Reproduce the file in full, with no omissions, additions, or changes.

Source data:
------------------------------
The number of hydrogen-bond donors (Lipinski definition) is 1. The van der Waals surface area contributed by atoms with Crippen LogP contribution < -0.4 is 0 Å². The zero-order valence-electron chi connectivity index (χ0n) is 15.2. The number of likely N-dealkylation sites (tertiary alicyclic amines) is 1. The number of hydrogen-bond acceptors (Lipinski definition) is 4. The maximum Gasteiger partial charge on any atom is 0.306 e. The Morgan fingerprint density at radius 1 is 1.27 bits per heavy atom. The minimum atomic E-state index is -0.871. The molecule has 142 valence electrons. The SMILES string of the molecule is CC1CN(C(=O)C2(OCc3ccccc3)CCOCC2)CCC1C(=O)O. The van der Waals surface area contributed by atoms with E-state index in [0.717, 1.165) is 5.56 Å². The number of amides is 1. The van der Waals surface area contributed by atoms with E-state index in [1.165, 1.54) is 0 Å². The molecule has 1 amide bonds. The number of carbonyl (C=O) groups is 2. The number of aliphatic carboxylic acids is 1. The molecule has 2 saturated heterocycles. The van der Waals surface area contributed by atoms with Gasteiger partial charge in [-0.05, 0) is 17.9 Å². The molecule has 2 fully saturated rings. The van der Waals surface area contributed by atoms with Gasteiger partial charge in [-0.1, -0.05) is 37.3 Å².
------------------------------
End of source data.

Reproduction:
The number of hydrogen-bond donors (Lipinski definition) is 1. The van der Waals surface area contributed by atoms with Crippen LogP contribution < -0.4 is 0 Å². The zero-order valence-electron chi connectivity index (χ0n) is 15.2. The number of likely N-dealkylation sites (tertiary alicyclic amines) is 1. The number of hydrogen-bond acceptors (Lipinski definition) is 4. The maximum Gasteiger partial charge on any atom is 0.306 e. The Morgan fingerprint density at radius 1 is 1.27 bits per heavy atom. The minimum atomic E-state index is -0.871. The molecule has 142 valence electrons. The SMILES string of the molecule is CC1CN(C(=O)C2(OCc3ccccc3)CCOCC2)CCC1C(=O)O. The van der Waals surface area contributed by atoms with E-state index in [0.717, 1.165) is 5.56 Å². The number of amides is 1. The van der Waals surface area contributed by atoms with E-state index in [1.165, 1.54) is 0 Å². The molecule has 1 amide bonds. The number of carbonyl (C=O) groups is 2. The number of aliphatic carboxylic acids is 1. The molecule has 2 saturated heterocycles. The van der Waals surface area contributed by atoms with Gasteiger partial charge in [-0.05, 0) is 17.9 Å². The molecule has 2 fully saturated rings. The van der Waals surface area contributed by atoms with Gasteiger partial charge in [-0.1, -0.05) is 37.3 Å².